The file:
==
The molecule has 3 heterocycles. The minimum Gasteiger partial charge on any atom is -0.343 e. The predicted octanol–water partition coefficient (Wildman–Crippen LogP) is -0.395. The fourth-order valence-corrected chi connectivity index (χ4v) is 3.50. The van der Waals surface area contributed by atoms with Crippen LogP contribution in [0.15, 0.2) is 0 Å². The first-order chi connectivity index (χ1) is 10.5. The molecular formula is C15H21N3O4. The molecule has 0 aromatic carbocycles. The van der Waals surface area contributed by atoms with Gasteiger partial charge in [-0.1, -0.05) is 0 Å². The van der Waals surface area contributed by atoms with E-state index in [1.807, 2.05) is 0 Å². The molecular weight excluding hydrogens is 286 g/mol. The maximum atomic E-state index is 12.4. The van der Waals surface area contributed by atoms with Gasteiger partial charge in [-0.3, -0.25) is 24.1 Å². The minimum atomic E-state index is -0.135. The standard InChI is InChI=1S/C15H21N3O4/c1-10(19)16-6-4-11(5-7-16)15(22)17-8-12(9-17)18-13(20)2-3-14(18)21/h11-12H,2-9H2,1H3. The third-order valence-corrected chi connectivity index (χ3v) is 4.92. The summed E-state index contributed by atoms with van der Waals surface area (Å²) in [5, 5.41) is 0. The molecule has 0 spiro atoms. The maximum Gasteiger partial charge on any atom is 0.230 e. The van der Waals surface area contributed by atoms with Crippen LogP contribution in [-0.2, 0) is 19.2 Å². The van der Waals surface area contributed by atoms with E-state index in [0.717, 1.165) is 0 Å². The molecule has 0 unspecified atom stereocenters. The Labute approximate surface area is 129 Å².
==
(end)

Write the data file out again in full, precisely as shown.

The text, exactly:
The molecule has 3 heterocycles. The minimum Gasteiger partial charge on any atom is -0.343 e. The predicted octanol–water partition coefficient (Wildman–Crippen LogP) is -0.395. The fourth-order valence-corrected chi connectivity index (χ4v) is 3.50. The van der Waals surface area contributed by atoms with Crippen LogP contribution in [0.15, 0.2) is 0 Å². The first-order chi connectivity index (χ1) is 10.5. The molecular formula is C15H21N3O4. The molecule has 0 aromatic carbocycles. The van der Waals surface area contributed by atoms with Gasteiger partial charge in [-0.1, -0.05) is 0 Å². The van der Waals surface area contributed by atoms with E-state index in [1.807, 2.05) is 0 Å². The molecular weight excluding hydrogens is 286 g/mol. The maximum atomic E-state index is 12.4. The van der Waals surface area contributed by atoms with Gasteiger partial charge in [-0.3, -0.25) is 24.1 Å². The minimum atomic E-state index is -0.135. The standard InChI is InChI=1S/C15H21N3O4/c1-10(19)16-6-4-11(5-7-16)15(22)17-8-12(9-17)18-13(20)2-3-14(18)21/h11-12H,2-9H2,1H3. The third-order valence-corrected chi connectivity index (χ3v) is 4.92. The summed E-state index contributed by atoms with van der Waals surface area (Å²) in [5, 5.41) is 0. The molecule has 0 spiro atoms. The maximum Gasteiger partial charge on any atom is 0.230 e. The van der Waals surface area contributed by atoms with Crippen LogP contribution in [-0.2, 0) is 19.2 Å². The van der Waals surface area contributed by atoms with E-state index in [0.717, 1.165) is 0 Å². The molecule has 0 unspecified atom stereocenters. The Labute approximate surface area is 129 Å².